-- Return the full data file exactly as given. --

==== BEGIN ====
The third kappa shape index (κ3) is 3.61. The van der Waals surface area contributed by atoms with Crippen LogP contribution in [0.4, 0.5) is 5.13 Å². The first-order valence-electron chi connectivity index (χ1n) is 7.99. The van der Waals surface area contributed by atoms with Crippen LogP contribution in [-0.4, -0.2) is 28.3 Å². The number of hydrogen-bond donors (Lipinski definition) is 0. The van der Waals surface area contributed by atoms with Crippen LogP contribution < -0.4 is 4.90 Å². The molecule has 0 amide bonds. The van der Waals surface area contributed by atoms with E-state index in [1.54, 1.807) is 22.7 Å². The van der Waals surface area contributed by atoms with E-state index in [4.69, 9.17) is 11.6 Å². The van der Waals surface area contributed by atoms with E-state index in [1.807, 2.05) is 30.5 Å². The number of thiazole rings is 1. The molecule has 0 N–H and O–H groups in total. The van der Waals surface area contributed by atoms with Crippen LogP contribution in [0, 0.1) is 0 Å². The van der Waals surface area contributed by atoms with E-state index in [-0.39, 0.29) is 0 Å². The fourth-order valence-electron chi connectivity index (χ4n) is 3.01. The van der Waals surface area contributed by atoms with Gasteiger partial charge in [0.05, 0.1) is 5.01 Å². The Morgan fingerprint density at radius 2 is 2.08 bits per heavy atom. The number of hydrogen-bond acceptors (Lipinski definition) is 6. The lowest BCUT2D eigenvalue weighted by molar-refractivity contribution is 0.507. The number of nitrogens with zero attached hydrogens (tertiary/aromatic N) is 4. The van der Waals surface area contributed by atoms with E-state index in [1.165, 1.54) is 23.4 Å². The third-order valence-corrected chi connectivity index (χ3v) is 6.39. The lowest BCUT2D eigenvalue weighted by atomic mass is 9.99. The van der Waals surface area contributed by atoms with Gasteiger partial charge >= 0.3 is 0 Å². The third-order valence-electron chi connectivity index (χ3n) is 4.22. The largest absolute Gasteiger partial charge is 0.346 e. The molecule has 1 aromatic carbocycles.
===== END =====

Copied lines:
The third kappa shape index (κ3) is 3.61. The van der Waals surface area contributed by atoms with Crippen LogP contribution in [0.4, 0.5) is 5.13 Å². The first-order valence-electron chi connectivity index (χ1n) is 7.99. The van der Waals surface area contributed by atoms with Crippen LogP contribution in [-0.4, -0.2) is 28.3 Å². The number of hydrogen-bond donors (Lipinski definition) is 0. The van der Waals surface area contributed by atoms with Crippen LogP contribution < -0.4 is 4.90 Å². The molecule has 0 amide bonds. The van der Waals surface area contributed by atoms with E-state index in [1.54, 1.807) is 22.7 Å². The van der Waals surface area contributed by atoms with E-state index in [4.69, 9.17) is 11.6 Å². The van der Waals surface area contributed by atoms with E-state index in [1.807, 2.05) is 30.5 Å². The number of thiazole rings is 1. The molecule has 0 N–H and O–H groups in total. The van der Waals surface area contributed by atoms with Crippen LogP contribution in [0, 0.1) is 0 Å². The van der Waals surface area contributed by atoms with E-state index in [-0.39, 0.29) is 0 Å². The fourth-order valence-electron chi connectivity index (χ4n) is 3.01. The van der Waals surface area contributed by atoms with Gasteiger partial charge in [0.05, 0.1) is 5.01 Å². The Morgan fingerprint density at radius 2 is 2.08 bits per heavy atom. The number of hydrogen-bond acceptors (Lipinski definition) is 6. The lowest BCUT2D eigenvalue weighted by molar-refractivity contribution is 0.507. The number of nitrogens with zero attached hydrogens (tertiary/aromatic N) is 4. The van der Waals surface area contributed by atoms with E-state index in [1.165, 1.54) is 23.4 Å². The third-order valence-corrected chi connectivity index (χ3v) is 6.39. The lowest BCUT2D eigenvalue weighted by atomic mass is 9.99. The van der Waals surface area contributed by atoms with Gasteiger partial charge >= 0.3 is 0 Å². The third-order valence-electron chi connectivity index (χ3n) is 4.22. The largest absolute Gasteiger partial charge is 0.346 e. The molecule has 1 aromatic carbocycles.